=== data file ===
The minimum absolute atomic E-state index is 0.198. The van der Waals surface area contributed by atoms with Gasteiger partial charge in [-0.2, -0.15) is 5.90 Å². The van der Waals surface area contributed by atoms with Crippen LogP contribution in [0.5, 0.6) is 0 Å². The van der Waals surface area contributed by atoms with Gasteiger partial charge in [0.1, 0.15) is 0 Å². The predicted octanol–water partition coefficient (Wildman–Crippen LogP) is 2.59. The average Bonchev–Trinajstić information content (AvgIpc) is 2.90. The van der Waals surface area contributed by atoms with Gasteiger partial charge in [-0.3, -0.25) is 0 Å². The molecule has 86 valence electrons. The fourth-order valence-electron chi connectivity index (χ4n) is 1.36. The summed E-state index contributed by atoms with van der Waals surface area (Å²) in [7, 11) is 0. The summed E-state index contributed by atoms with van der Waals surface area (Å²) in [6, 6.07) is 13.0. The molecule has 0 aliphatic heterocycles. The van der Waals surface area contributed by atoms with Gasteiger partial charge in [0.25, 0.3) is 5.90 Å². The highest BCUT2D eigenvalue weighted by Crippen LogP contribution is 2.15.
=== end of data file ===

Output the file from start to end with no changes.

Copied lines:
The minimum absolute atomic E-state index is 0.198. The van der Waals surface area contributed by atoms with Gasteiger partial charge in [-0.2, -0.15) is 5.90 Å². The van der Waals surface area contributed by atoms with Crippen LogP contribution in [0.5, 0.6) is 0 Å². The van der Waals surface area contributed by atoms with Gasteiger partial charge in [0.1, 0.15) is 0 Å². The predicted octanol–water partition coefficient (Wildman–Crippen LogP) is 2.59. The average Bonchev–Trinajstić information content (AvgIpc) is 2.90. The van der Waals surface area contributed by atoms with Gasteiger partial charge in [-0.3, -0.25) is 0 Å². The molecule has 86 valence electrons. The fourth-order valence-electron chi connectivity index (χ4n) is 1.36. The summed E-state index contributed by atoms with van der Waals surface area (Å²) in [7, 11) is 0. The summed E-state index contributed by atoms with van der Waals surface area (Å²) in [6, 6.07) is 13.0. The molecule has 0 aliphatic heterocycles. The van der Waals surface area contributed by atoms with Gasteiger partial charge in [0.25, 0.3) is 5.90 Å². The highest BCUT2D eigenvalue weighted by Crippen LogP contribution is 2.15.